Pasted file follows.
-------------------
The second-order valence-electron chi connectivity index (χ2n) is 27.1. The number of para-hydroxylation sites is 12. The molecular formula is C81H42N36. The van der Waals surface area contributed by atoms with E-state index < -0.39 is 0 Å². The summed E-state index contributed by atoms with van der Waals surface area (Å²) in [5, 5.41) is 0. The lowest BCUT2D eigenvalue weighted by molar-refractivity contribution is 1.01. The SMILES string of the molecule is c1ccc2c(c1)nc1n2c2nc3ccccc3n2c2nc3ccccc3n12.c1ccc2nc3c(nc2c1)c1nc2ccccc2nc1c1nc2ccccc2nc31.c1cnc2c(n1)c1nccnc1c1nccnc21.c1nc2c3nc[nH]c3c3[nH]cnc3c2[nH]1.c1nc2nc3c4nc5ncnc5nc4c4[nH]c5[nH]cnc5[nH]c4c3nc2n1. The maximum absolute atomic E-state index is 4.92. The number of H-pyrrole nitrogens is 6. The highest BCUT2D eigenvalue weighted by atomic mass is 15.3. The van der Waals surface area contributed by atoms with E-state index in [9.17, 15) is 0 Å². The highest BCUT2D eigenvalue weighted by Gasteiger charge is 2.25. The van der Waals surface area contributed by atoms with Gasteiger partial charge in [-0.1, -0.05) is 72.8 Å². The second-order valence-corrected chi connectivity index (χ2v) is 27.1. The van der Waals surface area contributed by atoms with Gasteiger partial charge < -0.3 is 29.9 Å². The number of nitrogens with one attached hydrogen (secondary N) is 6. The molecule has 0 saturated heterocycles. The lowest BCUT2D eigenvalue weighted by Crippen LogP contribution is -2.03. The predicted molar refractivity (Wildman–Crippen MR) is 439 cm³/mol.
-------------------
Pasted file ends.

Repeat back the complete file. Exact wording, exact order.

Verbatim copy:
The second-order valence-electron chi connectivity index (χ2n) is 27.1. The number of para-hydroxylation sites is 12. The molecular formula is C81H42N36. The van der Waals surface area contributed by atoms with E-state index < -0.39 is 0 Å². The summed E-state index contributed by atoms with van der Waals surface area (Å²) in [5, 5.41) is 0. The lowest BCUT2D eigenvalue weighted by molar-refractivity contribution is 1.01. The SMILES string of the molecule is c1ccc2c(c1)nc1n2c2nc3ccccc3n2c2nc3ccccc3n12.c1ccc2nc3c(nc2c1)c1nc2ccccc2nc1c1nc2ccccc2nc31.c1cnc2c(n1)c1nccnc1c1nccnc21.c1nc2c3nc[nH]c3c3[nH]cnc3c2[nH]1.c1nc2nc3c4nc5ncnc5nc4c4[nH]c5[nH]cnc5[nH]c4c3nc2n1. The maximum absolute atomic E-state index is 4.92. The number of H-pyrrole nitrogens is 6. The highest BCUT2D eigenvalue weighted by atomic mass is 15.3. The van der Waals surface area contributed by atoms with E-state index in [9.17, 15) is 0 Å². The highest BCUT2D eigenvalue weighted by Gasteiger charge is 2.25. The van der Waals surface area contributed by atoms with Gasteiger partial charge in [-0.1, -0.05) is 72.8 Å². The second-order valence-corrected chi connectivity index (χ2v) is 27.1. The van der Waals surface area contributed by atoms with Gasteiger partial charge < -0.3 is 29.9 Å². The number of nitrogens with one attached hydrogen (secondary N) is 6. The molecule has 0 saturated heterocycles. The lowest BCUT2D eigenvalue weighted by Crippen LogP contribution is -2.03. The predicted molar refractivity (Wildman–Crippen MR) is 439 cm³/mol.